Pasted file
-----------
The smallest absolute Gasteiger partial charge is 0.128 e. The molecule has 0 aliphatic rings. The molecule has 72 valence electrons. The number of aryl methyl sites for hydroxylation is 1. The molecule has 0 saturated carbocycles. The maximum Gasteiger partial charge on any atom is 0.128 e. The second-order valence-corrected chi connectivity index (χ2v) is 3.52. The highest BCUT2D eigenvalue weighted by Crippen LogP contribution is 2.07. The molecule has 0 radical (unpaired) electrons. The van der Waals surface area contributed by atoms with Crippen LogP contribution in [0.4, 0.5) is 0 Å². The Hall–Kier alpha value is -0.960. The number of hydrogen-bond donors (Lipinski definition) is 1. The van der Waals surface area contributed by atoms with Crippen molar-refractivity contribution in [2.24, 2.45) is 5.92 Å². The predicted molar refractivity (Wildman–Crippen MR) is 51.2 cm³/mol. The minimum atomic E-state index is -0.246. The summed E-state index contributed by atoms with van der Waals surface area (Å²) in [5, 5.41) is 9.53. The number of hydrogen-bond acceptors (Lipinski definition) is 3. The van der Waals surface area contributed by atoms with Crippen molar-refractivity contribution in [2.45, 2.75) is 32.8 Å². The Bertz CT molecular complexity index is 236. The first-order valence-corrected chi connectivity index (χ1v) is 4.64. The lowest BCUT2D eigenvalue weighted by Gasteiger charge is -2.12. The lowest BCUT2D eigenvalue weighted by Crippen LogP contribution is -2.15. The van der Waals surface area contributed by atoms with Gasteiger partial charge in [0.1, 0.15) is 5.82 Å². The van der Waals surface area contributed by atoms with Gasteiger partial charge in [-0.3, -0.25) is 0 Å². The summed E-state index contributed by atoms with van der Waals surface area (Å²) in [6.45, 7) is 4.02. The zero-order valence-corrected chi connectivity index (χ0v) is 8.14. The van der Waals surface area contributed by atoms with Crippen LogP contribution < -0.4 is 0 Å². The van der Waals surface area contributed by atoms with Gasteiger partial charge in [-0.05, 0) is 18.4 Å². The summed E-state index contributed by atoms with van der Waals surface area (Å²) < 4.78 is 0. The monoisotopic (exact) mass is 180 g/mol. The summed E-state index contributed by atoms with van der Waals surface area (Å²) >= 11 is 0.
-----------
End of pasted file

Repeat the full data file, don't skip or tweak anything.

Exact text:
The smallest absolute Gasteiger partial charge is 0.128 e. The molecule has 0 aliphatic rings. The molecule has 72 valence electrons. The number of aryl methyl sites for hydroxylation is 1. The molecule has 0 saturated carbocycles. The maximum Gasteiger partial charge on any atom is 0.128 e. The second-order valence-corrected chi connectivity index (χ2v) is 3.52. The highest BCUT2D eigenvalue weighted by Crippen LogP contribution is 2.07. The molecule has 0 radical (unpaired) electrons. The van der Waals surface area contributed by atoms with Crippen LogP contribution in [0.4, 0.5) is 0 Å². The Hall–Kier alpha value is -0.960. The number of hydrogen-bond donors (Lipinski definition) is 1. The van der Waals surface area contributed by atoms with Crippen molar-refractivity contribution in [2.24, 2.45) is 5.92 Å². The predicted molar refractivity (Wildman–Crippen MR) is 51.2 cm³/mol. The minimum atomic E-state index is -0.246. The summed E-state index contributed by atoms with van der Waals surface area (Å²) in [5, 5.41) is 9.53. The number of hydrogen-bond acceptors (Lipinski definition) is 3. The van der Waals surface area contributed by atoms with Crippen molar-refractivity contribution in [2.45, 2.75) is 32.8 Å². The Bertz CT molecular complexity index is 236. The first-order valence-corrected chi connectivity index (χ1v) is 4.64. The lowest BCUT2D eigenvalue weighted by Gasteiger charge is -2.12. The lowest BCUT2D eigenvalue weighted by Crippen LogP contribution is -2.15. The van der Waals surface area contributed by atoms with Gasteiger partial charge in [0.1, 0.15) is 5.82 Å². The van der Waals surface area contributed by atoms with Gasteiger partial charge in [-0.3, -0.25) is 0 Å². The summed E-state index contributed by atoms with van der Waals surface area (Å²) in [6.45, 7) is 4.02. The zero-order valence-corrected chi connectivity index (χ0v) is 8.14. The van der Waals surface area contributed by atoms with Crippen LogP contribution < -0.4 is 0 Å². The van der Waals surface area contributed by atoms with Gasteiger partial charge in [-0.05, 0) is 18.4 Å². The summed E-state index contributed by atoms with van der Waals surface area (Å²) < 4.78 is 0. The monoisotopic (exact) mass is 180 g/mol. The summed E-state index contributed by atoms with van der Waals surface area (Å²) >= 11 is 0.